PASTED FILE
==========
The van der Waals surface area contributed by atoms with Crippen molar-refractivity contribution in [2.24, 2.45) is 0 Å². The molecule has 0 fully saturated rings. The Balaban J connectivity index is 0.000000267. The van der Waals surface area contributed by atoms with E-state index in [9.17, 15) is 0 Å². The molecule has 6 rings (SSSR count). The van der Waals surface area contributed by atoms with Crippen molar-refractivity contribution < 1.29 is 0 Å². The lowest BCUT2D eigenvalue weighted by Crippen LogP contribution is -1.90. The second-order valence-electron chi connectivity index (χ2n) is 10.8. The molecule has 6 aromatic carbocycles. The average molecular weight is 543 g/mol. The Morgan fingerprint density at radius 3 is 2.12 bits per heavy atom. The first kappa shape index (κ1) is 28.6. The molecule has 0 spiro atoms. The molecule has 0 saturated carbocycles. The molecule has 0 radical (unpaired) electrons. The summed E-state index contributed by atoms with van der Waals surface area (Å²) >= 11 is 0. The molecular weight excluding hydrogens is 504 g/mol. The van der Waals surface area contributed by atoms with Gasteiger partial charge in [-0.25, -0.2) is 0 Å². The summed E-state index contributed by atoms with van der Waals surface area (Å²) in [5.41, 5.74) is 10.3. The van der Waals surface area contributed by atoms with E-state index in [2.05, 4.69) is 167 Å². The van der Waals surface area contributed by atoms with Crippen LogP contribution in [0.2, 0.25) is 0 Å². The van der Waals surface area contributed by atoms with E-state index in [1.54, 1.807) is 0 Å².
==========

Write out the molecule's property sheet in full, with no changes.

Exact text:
The van der Waals surface area contributed by atoms with Crippen molar-refractivity contribution in [2.24, 2.45) is 0 Å². The molecule has 0 fully saturated rings. The Balaban J connectivity index is 0.000000267. The van der Waals surface area contributed by atoms with E-state index in [9.17, 15) is 0 Å². The molecule has 6 rings (SSSR count). The van der Waals surface area contributed by atoms with Crippen molar-refractivity contribution < 1.29 is 0 Å². The lowest BCUT2D eigenvalue weighted by Crippen LogP contribution is -1.90. The second-order valence-electron chi connectivity index (χ2n) is 10.8. The molecule has 6 aromatic carbocycles. The average molecular weight is 543 g/mol. The Morgan fingerprint density at radius 3 is 2.12 bits per heavy atom. The first kappa shape index (κ1) is 28.6. The molecule has 0 spiro atoms. The molecule has 0 saturated carbocycles. The molecule has 0 radical (unpaired) electrons. The summed E-state index contributed by atoms with van der Waals surface area (Å²) >= 11 is 0. The molecular weight excluding hydrogens is 504 g/mol. The van der Waals surface area contributed by atoms with Gasteiger partial charge in [-0.25, -0.2) is 0 Å². The summed E-state index contributed by atoms with van der Waals surface area (Å²) in [5.41, 5.74) is 10.3. The van der Waals surface area contributed by atoms with E-state index in [2.05, 4.69) is 167 Å². The van der Waals surface area contributed by atoms with Crippen LogP contribution in [0.2, 0.25) is 0 Å². The van der Waals surface area contributed by atoms with E-state index in [1.54, 1.807) is 0 Å².